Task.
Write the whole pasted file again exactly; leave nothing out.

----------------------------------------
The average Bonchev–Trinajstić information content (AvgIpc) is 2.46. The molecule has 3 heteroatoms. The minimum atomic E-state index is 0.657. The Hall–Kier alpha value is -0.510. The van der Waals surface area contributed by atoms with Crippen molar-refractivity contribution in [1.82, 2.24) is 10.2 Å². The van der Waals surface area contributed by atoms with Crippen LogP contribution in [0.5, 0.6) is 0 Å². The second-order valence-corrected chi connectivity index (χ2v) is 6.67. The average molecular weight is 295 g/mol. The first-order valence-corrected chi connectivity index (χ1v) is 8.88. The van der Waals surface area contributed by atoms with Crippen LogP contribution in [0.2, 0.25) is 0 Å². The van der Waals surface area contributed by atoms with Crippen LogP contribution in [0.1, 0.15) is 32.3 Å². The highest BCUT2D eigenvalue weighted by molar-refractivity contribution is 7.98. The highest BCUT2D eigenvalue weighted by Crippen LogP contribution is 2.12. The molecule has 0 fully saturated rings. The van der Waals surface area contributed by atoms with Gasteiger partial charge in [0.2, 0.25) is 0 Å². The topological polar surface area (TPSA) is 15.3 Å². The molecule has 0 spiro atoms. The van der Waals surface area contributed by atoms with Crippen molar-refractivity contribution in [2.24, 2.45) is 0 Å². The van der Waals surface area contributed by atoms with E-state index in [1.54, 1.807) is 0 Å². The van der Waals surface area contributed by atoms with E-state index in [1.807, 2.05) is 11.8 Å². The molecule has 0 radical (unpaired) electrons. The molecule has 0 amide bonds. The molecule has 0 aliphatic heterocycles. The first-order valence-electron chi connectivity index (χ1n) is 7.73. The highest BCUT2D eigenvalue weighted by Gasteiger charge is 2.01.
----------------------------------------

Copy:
The average Bonchev–Trinajstić information content (AvgIpc) is 2.46. The molecule has 3 heteroatoms. The minimum atomic E-state index is 0.657. The Hall–Kier alpha value is -0.510. The van der Waals surface area contributed by atoms with Crippen molar-refractivity contribution in [1.82, 2.24) is 10.2 Å². The van der Waals surface area contributed by atoms with Crippen LogP contribution in [0.5, 0.6) is 0 Å². The second-order valence-corrected chi connectivity index (χ2v) is 6.67. The average molecular weight is 295 g/mol. The first-order valence-corrected chi connectivity index (χ1v) is 8.88. The van der Waals surface area contributed by atoms with Crippen LogP contribution in [0.2, 0.25) is 0 Å². The van der Waals surface area contributed by atoms with Crippen LogP contribution in [0.1, 0.15) is 32.3 Å². The highest BCUT2D eigenvalue weighted by molar-refractivity contribution is 7.98. The highest BCUT2D eigenvalue weighted by Crippen LogP contribution is 2.12. The molecule has 0 fully saturated rings. The van der Waals surface area contributed by atoms with Gasteiger partial charge in [0.2, 0.25) is 0 Å². The topological polar surface area (TPSA) is 15.3 Å². The molecule has 0 spiro atoms. The van der Waals surface area contributed by atoms with Crippen molar-refractivity contribution in [2.24, 2.45) is 0 Å². The van der Waals surface area contributed by atoms with E-state index in [1.54, 1.807) is 0 Å². The van der Waals surface area contributed by atoms with E-state index in [1.807, 2.05) is 11.8 Å². The molecule has 0 radical (unpaired) electrons. The molecule has 0 amide bonds. The molecule has 0 aliphatic heterocycles. The first-order valence-electron chi connectivity index (χ1n) is 7.73. The highest BCUT2D eigenvalue weighted by Gasteiger charge is 2.01.